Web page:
September is Animal Pain Awareness Month. The International Veterinary Academy of Pain Management (IVAPM) works to raise awareness and create greater understanding for our animals suffering with pain. Just as in humans, there is a silent suffering of different ailments that might cause pain.
Let’s examine all you need to know about signs of pain in your pets, sources of pain as well as treatments for pet pain.
How do I know my Dog is in Pain?
An overall statement for whether your pet might be in pain is are you noticing their usual behaviors are changing? If so, try to reflect upon what the change is and identify what might be the source of pain. According to the IVAPM, here are the 6 most common signs of pain in your pet:
- Decreased activity
- Not going up and down stairs
- Reluctance to jump on surfaces (or furniture)
- Difficulty standing after lying down
- Over-grooming or licking
- Decreased appetite
Trust your instincts. If you notice that your dog “always” does something and then is doing something quite different, there may be a problem. If you are reviewing these symptoms and you decide that indeed, your dog’s behavior has changed enough and you are concerned, contact your veterinarian.
Here’s a resource from IVAPM that makes the top 6 common signs of pain understandable visually:
Additional signs of pain:
There are also some underlying characteristics associated with pain that alter the behavior of a pet. This includes:
- Aggressive behavior
- Being anti-social
- Easily aggravated
- Heavy panting
- Shaking or trembling
Obvious mobility issues
Is your dog limping more or showing signs of stiffness? Are you noticing they are not wanting to jump up on furniture? If you see something as if they are walking with a paw up, they may have an injury or something in their paw that is irritated. However, if they are moving less and not as active as they once were, they may be experiencing the painful signs of arthritis.
Arthritis is a common health problem. It is also one of the most overlooked health problems. This is because often, we begin to offer excuses on why our pets have slowed down. We believe they are simply getting older, when really our pets are starting to feel the signs of arthritis just as in adults.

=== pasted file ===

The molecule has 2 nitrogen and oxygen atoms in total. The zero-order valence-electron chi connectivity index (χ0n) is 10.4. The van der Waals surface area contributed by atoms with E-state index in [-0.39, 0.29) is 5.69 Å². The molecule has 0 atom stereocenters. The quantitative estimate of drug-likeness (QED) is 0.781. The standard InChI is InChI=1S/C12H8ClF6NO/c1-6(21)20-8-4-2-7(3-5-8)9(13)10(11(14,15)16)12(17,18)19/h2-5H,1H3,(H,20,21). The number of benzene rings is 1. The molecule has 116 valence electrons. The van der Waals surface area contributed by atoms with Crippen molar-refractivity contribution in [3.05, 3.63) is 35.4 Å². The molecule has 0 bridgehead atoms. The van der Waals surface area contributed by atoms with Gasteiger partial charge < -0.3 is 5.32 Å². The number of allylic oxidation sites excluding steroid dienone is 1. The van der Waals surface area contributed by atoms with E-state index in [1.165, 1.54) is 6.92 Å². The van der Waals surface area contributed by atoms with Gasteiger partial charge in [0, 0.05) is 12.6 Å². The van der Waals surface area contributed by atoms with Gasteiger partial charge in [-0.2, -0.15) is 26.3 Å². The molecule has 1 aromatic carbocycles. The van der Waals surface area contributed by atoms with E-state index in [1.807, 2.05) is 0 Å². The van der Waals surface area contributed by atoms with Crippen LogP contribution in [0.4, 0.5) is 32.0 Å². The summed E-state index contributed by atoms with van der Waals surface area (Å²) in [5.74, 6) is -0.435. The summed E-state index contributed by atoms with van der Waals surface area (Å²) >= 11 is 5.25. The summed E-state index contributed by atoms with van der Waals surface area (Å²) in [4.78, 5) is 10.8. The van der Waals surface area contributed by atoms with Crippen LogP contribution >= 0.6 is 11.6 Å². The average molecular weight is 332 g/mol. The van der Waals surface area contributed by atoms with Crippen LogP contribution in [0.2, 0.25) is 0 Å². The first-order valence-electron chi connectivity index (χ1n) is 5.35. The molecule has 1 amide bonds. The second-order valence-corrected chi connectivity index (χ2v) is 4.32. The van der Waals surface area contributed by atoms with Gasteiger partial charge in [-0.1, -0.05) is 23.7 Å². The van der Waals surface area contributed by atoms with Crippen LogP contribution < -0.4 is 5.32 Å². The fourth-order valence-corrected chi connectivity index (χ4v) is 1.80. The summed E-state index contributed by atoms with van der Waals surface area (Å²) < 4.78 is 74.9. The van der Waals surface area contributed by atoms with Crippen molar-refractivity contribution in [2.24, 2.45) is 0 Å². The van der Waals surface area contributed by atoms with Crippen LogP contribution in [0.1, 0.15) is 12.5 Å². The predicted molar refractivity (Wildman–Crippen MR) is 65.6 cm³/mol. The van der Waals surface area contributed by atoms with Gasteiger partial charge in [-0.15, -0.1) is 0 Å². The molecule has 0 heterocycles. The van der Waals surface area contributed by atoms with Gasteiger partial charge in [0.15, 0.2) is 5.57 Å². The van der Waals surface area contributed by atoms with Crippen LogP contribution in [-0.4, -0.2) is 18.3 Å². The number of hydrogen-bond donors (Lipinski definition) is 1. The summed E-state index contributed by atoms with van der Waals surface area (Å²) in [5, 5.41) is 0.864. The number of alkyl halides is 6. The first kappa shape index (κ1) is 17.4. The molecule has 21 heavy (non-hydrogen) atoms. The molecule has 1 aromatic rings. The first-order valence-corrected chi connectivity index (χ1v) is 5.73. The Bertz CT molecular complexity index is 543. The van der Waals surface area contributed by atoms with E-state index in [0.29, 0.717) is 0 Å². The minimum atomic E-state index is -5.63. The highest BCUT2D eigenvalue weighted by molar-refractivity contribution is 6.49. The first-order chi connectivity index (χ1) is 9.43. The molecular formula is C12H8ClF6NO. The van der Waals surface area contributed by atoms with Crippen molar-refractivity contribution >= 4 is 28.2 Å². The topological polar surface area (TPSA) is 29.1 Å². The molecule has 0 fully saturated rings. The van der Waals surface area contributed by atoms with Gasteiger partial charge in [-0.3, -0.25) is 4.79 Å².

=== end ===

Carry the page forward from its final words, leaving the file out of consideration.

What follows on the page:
Arthritis in Dogs
Osteoarthritis (OA) or arthritis, is a joint disease affecting people, as well as dogs and cats. It is as painful for our fur-babies as it is for us. In healthy joints, a slippery tissue called cartilage cushions the ends of the bones in the joints. When arthritis is present, cartilage breaks down, causing pain and swelling. As it gets worse, bone spurs can form, causing more pain and joint damage.
Often, this is dismissed as simply "getting older." However, there are some very real issues with arthritis. And, just as there are things you can do for people, pets have options too.
There is also a short quiz you can take to assess your dog for signs of arthritis:
Treatments for Pain
Here is an article clarifying the difference between pain treatments there are for your dog. For a refresher, here’s what to know about treating your dog in pain. Know about NSAIDs and supplements for pain as well as reasons why over-the-counter pain relievers may be good for us, but not our pets. Read more here.
GLYDE™ MOBILITY CHEWS
Parnell Living Science, the makers of Glyde Mobility Chews, are experts arthritis in dogs. We created a unique formula with key ingredients to combat the signs of aging. Glyde uses natural, gluten-free ingredients to promote healthy joints to let your dog do everything he or she loves to do! Glyde is the only joint supplement that contains proven levels of three key components that work together to relieve the painful signs of arthritis.
Glyde's proven formula has all-natural ingredients and high levels of glucosamine and chondroitin, plus Green Lipped Mussel (GLM). The proven levels of these key ingredients are what makes the formula unique:
- New Zealand Green Lipped Mussel (GLM):A powerful anti-inflammatory
- Glucosamine:Reduces cartilage degradation
- Chondroitin Sulfate:Helps rebuild cartilage
There are many choices out there. Research and try what you need for your fur-baby! Just like people, every dog is different.
As we reflect on September's Pain Awareness Month, keep in mind your dog and how they have changed over the years. If you are starting to see them slowing down, consider Glyde™ Mobility Chews.
No matter what works for you and your dog, let's be sure to keep them happy and healthy. Remember they can't tell you if they are hurting. Assess their behavior regularly so you know if pain is an issue. As always, with regular check up with your veterinarian, keep them posted on how they are doing as they age.
Because we all agree: dogs are part of the family! Let's keep them happy and healthy as long as we can!
Special thanks to IVPAM for these resources. Visit their website for more information.